Kitchen Garden Seeds

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Leeks

These graceful members of the Amaryllidaceae family are easily grown in kitchen gardens, much to the dismay of local grocers who normally command a king's ransom for them. Also known as Allium porrum, Leeks may be grown in partly sunny spots. For home gardeners, we recommend raising them as transplants, since seedlings are delicate at first. You may, however, direct-sow when soil reaches over 45°F in the spring, as soon as the ground can be worked. To avoid breaking their tender stalks, use a spade to loosen the soil around the Leeks' roots before harvesting. Deer resistant.

Average seed life: 1 year.

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Gardening Tips

Leek Sowing Instructions
Planting Depth
: ¼”-1/2"
Row Spacing: 12”-18”
Seed Spacing: 1/2”
Days to Germination: 10-14 days
Germination Temperature: 45°-75°F

Direct sow as soon as the soil can be worked. But Leeks are best to raise as transplants: start 6 to 8 weeks before planning to set out, as soon as the soil can be worked in the spring. Sow Leek seed in flats or pots thinly, covering with fine soil. Water lightly, provide moderate warmth, light and ventilation. Feed as needed with kelp or fish emulsion. Prepare Leek bed with compost and/or well-rotted manure and a complete organic fertilizer. Dig a trench 4" deep. When seedlings are 6" to 8" tall, transplant to the trench, setting them 3" to 5" apart in the row. Tuck them in. For “baby” Leeks, plant 1" apart and harvest while tiny. To blanch, mound soil around Leeks as they grow. Harvest at your discretion, at whatever size you prefer. Leeks tolerate frost and partial shade. (If you plan to harvest Leeks for winter use, allow them to grow to a larger size.)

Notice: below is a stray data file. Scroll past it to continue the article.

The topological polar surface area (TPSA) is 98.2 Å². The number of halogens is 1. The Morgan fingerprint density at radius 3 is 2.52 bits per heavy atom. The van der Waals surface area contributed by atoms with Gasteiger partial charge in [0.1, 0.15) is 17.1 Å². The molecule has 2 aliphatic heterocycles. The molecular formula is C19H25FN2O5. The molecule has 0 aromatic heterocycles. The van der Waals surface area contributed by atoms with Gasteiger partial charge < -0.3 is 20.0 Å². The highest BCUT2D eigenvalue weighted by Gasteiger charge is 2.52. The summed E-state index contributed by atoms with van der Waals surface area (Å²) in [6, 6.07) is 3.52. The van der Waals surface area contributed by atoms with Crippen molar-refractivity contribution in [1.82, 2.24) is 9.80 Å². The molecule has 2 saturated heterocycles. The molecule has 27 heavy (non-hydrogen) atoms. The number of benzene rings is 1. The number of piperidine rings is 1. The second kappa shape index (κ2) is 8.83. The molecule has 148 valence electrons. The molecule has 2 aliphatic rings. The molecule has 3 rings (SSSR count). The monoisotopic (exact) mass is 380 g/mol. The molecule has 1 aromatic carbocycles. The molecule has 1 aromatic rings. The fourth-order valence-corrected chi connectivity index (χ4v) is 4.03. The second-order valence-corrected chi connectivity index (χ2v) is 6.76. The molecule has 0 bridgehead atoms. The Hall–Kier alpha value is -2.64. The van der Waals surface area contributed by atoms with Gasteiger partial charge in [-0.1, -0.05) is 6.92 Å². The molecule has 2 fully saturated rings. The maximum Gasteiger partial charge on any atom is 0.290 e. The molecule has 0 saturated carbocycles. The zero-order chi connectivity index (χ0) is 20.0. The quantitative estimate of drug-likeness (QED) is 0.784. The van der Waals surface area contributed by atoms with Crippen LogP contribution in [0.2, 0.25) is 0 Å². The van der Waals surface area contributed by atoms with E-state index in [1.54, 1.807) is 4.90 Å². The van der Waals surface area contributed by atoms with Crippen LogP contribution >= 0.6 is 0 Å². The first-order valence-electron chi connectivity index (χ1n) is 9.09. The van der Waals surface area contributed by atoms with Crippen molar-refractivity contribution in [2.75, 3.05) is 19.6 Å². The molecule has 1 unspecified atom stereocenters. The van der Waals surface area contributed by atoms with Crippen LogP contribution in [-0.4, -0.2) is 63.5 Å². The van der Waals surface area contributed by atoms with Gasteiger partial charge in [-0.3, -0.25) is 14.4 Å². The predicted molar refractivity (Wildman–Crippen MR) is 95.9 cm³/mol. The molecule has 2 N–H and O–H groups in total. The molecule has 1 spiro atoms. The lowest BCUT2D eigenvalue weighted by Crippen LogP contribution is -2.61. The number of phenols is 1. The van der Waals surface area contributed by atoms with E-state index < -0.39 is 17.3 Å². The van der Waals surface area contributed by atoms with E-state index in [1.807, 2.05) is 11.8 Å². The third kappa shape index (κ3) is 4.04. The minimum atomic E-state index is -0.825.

Leeks a Cook Can Love
To be kitchen-worthy, Leeks need beautiful, long white shanks, blanched and tender. Here’s how to produce them. Sow Leeks indoors very early in spring, then transplant them out when they are pencil-sized, trimmed to about 10" long, with an inch of roots. For each one, make a 9"-deep hole with a trowel or dibble and drop the seedling in, leaving an inch of green above ground. Don’t fill the hole, but let soil gradually trickle in over the course of the season, as you cultivate around the plants, or rain washes the soil in. By the time you dig them, the hole will have filled, thus blanching the leek.

Shade Tolerance

Deer Resistant Seed Varieties

The Flavor Makers: Onions, Leeks and Shallots